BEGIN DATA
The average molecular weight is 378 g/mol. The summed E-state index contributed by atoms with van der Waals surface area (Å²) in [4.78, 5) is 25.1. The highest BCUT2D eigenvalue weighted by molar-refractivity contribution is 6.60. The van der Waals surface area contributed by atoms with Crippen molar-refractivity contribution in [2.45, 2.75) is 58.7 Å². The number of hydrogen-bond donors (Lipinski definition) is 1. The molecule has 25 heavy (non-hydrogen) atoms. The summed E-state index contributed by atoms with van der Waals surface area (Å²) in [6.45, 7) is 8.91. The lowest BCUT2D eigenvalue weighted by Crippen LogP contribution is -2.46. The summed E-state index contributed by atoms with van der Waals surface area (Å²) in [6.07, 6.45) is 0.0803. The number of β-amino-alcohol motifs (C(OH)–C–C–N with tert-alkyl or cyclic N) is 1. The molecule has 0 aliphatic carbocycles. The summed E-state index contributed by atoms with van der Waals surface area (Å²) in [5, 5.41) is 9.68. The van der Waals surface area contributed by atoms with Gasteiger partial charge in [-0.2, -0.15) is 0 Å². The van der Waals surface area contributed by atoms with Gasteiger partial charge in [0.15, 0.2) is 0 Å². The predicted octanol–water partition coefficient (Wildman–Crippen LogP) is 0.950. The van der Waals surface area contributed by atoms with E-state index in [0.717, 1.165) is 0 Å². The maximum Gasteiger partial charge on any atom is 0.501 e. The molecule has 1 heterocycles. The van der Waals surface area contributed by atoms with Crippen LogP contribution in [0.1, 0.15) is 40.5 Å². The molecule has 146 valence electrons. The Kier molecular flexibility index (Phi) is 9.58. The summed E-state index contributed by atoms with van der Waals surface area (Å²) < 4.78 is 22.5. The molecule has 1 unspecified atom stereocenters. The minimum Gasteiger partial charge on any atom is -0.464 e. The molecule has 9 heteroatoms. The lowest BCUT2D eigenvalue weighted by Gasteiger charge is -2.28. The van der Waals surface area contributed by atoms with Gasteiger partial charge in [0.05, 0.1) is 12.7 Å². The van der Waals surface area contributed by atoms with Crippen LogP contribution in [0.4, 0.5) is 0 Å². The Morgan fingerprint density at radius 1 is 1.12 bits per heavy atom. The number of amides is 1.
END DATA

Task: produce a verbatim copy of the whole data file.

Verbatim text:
The average molecular weight is 378 g/mol. The summed E-state index contributed by atoms with van der Waals surface area (Å²) in [4.78, 5) is 25.1. The highest BCUT2D eigenvalue weighted by molar-refractivity contribution is 6.60. The van der Waals surface area contributed by atoms with Crippen molar-refractivity contribution in [2.45, 2.75) is 58.7 Å². The number of hydrogen-bond donors (Lipinski definition) is 1. The molecule has 25 heavy (non-hydrogen) atoms. The summed E-state index contributed by atoms with van der Waals surface area (Å²) in [6.45, 7) is 8.91. The lowest BCUT2D eigenvalue weighted by Crippen LogP contribution is -2.46. The summed E-state index contributed by atoms with van der Waals surface area (Å²) in [6.07, 6.45) is 0.0803. The number of β-amino-alcohol motifs (C(OH)–C–C–N with tert-alkyl or cyclic N) is 1. The molecule has 0 aliphatic carbocycles. The summed E-state index contributed by atoms with van der Waals surface area (Å²) in [5, 5.41) is 9.68. The van der Waals surface area contributed by atoms with Gasteiger partial charge in [-0.2, -0.15) is 0 Å². The van der Waals surface area contributed by atoms with Gasteiger partial charge in [0.15, 0.2) is 0 Å². The predicted octanol–water partition coefficient (Wildman–Crippen LogP) is 0.950. The van der Waals surface area contributed by atoms with E-state index in [0.717, 1.165) is 0 Å². The maximum Gasteiger partial charge on any atom is 0.501 e. The molecule has 1 heterocycles. The van der Waals surface area contributed by atoms with Crippen LogP contribution in [0.1, 0.15) is 40.5 Å². The molecule has 146 valence electrons. The Kier molecular flexibility index (Phi) is 9.58. The summed E-state index contributed by atoms with van der Waals surface area (Å²) < 4.78 is 22.5. The molecule has 1 unspecified atom stereocenters. The minimum Gasteiger partial charge on any atom is -0.464 e. The molecule has 9 heteroatoms. The lowest BCUT2D eigenvalue weighted by Gasteiger charge is -2.28. The van der Waals surface area contributed by atoms with Gasteiger partial charge in [0.05, 0.1) is 12.7 Å². The van der Waals surface area contributed by atoms with Crippen LogP contribution in [0.4, 0.5) is 0 Å². The Morgan fingerprint density at radius 1 is 1.12 bits per heavy atom. The number of amides is 1.